syverson at itd.nrl.navy.mil
Sun Nov 30 14:39:59 UTC 2003
So I woke up some time ago thinking that we were wrong to bother with
voting on network state in the directory servers, that they should
just be voting on membership and maybe exit policy. Working on it for
a while I now think we probably still want a voted network state at
least c. every hour or so, since `simpler' ideas now seem even more
complicated, but I think I uncovered another issue.
I was thinking about connection breaks. By breaking a circuit, under
our current design and policy, information does not propagate back to
earlier nodes that the break has happened. But, solving one attack
creates another, and in this case I think much worse. What this does
allow is a node breaking circuits until we choose a next hop they like,
ideally just exiting from that last node before the break. If
deterministically iterated, this guarantees a path compromise any time
the initiator is already identified with a circuit, but even if it is
only done statistically, the advantage is there. Any bad node in a
route who knows the initiator can get the responder with uncomfortably
high probability. (We just moved from c^2/n^2 much closer to c/n). We
should look at strategies such as pulling back at least to the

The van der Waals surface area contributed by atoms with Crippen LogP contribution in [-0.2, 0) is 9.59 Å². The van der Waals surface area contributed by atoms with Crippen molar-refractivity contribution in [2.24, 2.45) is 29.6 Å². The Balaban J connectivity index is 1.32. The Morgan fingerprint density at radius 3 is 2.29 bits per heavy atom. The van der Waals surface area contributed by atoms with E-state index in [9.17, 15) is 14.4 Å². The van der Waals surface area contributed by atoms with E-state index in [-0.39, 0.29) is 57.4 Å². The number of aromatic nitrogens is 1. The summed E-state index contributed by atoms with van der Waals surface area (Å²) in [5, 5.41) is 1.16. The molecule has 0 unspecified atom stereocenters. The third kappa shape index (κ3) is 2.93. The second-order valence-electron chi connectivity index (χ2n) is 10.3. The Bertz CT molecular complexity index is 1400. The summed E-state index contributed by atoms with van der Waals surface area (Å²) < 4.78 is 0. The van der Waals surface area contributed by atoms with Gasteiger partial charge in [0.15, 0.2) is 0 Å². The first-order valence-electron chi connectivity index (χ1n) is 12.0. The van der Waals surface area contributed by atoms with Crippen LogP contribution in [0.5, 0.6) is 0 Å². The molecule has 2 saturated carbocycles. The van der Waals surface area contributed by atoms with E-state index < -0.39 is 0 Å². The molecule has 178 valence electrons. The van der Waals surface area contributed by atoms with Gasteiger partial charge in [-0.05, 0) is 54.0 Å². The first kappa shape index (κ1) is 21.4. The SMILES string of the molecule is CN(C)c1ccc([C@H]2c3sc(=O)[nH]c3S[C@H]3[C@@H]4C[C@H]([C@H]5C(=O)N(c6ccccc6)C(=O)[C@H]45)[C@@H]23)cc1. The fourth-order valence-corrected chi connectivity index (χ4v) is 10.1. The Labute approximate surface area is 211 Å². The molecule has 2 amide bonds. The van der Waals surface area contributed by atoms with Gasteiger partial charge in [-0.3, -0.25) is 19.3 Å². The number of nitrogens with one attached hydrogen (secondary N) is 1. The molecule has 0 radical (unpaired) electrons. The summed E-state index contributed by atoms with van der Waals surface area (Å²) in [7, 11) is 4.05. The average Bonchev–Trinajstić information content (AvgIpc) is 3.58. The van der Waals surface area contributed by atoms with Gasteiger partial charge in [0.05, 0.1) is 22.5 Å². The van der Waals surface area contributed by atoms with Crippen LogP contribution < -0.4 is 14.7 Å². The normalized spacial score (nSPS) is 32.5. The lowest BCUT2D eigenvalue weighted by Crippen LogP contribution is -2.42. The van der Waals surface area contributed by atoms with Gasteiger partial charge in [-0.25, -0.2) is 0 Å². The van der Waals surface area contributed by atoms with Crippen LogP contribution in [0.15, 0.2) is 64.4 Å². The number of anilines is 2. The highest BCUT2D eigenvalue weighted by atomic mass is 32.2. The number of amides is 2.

penultimate to a break node before extending to reduce this threat.
This brings it back from needing for this attack just first node and
any other bad node in the path to needing the first node and two
successive other bad nodes in the path. We need to establish a default
circuit break policy cognizant of this attack.
Here's a stab. We should have a route selection strategy wherein you
pick the far node (random wrt the exit policy or other constraints you
have). Then you get to that node however you do, but you don't let
the network complete a route to an unknown point for you. If you are
going enclave to enclave, then this far node is actually the
penultimate node (the ultimate being the far-end enclave node).
Whether it is better to rebuild a whole route from scratch or not
will require much more thought. I suspect that for Onion Routing
this is a bigger problem than the much ballyhooed predecessor attacks,
but that's just a gut. Obviously there's a tension between how we
deal with each of these. Various things we might try, longer routes
with predesignated break points, etc.
Gotta go for now.
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